Two days later, I was soaring low over a familiar grass landing field. Andy and Tessie met me with arms full of flowers. How did they know I was coming? I asked. It was Tessie who answered that they had met every plane since Andy had written the letter telling me to come back. When we went to the Seven Olives that night for a welcome back celebration, I noticed that the flower garden was completely shorn of flowers. “Every day, they granted us permission to cut flowers for your arrival,” admitted Andu Alem. “By the time you finally came, we had had cut every flower.” That night, lay singers in the Tej house once again sang the song of my coming back, and staying with Andy, and opening up “The Judy and Andy Souvenir Shop.” They had predicted it, they insisted. As it turns out, the ending to our story did not turn out as foretold, but in this way I nonetheless entered into the lore of this mountain village so far removed from civilization.

(Even though the name he used with me was fictional, I have changed the false name he used to “Solomon Kidane.” Ironic that I would change a real false name to a false false name, isn’t it?)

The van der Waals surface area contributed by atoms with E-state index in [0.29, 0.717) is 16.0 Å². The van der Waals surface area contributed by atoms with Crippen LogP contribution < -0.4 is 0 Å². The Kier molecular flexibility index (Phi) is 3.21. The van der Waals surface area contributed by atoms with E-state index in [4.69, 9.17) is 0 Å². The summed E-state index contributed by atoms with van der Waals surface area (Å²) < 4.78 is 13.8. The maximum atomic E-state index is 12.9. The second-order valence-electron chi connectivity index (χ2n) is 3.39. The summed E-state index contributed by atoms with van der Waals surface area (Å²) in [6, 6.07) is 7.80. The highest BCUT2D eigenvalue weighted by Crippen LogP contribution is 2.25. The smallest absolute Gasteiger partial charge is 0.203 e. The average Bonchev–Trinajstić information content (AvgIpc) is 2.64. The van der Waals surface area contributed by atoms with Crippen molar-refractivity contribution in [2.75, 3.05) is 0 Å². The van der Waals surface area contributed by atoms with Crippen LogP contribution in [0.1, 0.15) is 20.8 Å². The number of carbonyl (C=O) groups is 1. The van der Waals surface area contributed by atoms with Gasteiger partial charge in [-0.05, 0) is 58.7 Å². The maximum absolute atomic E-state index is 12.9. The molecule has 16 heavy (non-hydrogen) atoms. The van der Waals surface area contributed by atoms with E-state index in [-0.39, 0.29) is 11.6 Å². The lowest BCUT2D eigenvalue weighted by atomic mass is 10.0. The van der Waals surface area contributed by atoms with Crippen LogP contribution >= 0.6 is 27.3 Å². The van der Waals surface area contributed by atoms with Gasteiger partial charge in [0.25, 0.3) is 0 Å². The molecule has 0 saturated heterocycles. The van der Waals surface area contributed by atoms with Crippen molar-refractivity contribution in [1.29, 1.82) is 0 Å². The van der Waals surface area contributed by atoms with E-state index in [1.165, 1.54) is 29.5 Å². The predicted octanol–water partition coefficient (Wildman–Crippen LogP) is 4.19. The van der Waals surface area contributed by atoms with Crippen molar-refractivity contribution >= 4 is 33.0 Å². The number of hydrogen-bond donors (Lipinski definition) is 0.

Winsome and Then Some

Most of you probably haven’t read the story of the beginning of my life in Ethiopia, but since my search for today’s prompt word presented it as one of the few posts prompted by the word “winsome,” and because I’ll be busy all day packing for the beach before my house sitters get here, I’m linking to it again today.  Here is the beginning.  If you’d like to read all of it, click on the link at the end:

Romance Underground

I’ve given a few segments of the story of my time traveling and living in Ethiopia.  Some people have requested more of this story, so here is an expanded prose version of yesterday’s poem. The year is 1972.  This is long so you might want to read part of it and come back later.